Assessing Canada’s Women, Peace and Security Agenda
A growing body of research makes the links between the security of women and the security of states. In fact, the very best predictor of a state’s peacefulness is not its level of wealth, its level of democracy, or its ethno-religious identity; the best predictor of a state’s peacefulness is how well its women are treated.
Canada’s second five-year National Action Plan on Women, Peace and Security drew on both research like this and on core Canadian values of respect for human rights, equality and inclusion. Launched in November 2017, the plan is now more than halfway through its implementation period.
Where is progress being made, what’s changing, what are the challenges? How is Canada addressing these issues, what are we learning, and what are the priorities for the next few years?
To explore these questions, join the CIC National Capital Branch and WPSN-C (the Women, Peace and Security Network – Canada) on March 30Â for a webinar discussion featuring: Colleen Duggan, Senior Strategist at the International Development Centre (IDRC), Wazhma Frogh, Peace & Conflict Practitioner & Mediator, Jacqueline O’Neill, Canada’s first Ambassador for Women, Peace, and Security, and Beth Woroniuk, the Policy Lead at the Equality Fund and chair of the Women, Peace and Security Network-Canada. Elizabeth Kingston, President of the CIC National Capital Branch, will introduce this session, which will be moderated by Zoe Dugal, Deputy Director of CANADEM.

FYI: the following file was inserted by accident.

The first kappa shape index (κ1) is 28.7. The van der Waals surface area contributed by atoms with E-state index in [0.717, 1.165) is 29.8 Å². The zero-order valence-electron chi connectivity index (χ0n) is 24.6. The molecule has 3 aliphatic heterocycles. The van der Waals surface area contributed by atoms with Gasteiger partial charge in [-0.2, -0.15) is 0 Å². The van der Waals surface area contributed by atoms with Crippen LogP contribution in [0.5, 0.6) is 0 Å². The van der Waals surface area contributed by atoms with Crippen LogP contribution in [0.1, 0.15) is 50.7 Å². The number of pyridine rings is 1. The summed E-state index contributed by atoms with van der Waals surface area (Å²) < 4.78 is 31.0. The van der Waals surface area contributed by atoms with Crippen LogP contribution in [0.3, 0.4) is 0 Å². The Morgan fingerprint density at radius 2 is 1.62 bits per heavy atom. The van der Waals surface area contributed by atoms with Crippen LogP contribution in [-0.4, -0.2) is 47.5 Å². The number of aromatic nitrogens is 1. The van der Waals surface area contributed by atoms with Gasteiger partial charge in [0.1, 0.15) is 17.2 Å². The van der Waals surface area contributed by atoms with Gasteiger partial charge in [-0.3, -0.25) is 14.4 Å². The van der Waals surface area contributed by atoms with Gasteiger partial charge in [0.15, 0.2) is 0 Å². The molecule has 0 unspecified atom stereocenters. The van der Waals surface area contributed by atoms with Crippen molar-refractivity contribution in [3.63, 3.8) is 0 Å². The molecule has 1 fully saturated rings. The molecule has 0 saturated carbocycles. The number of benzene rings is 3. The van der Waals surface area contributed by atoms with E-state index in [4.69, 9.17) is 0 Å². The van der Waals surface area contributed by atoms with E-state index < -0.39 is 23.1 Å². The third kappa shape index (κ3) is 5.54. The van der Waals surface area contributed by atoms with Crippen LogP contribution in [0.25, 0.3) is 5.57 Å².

Brought to you by The Canadian International Council (CIC) National Capital Branch, in collaboration with the Women, Peace and Security Network Canada.
To Register, click here.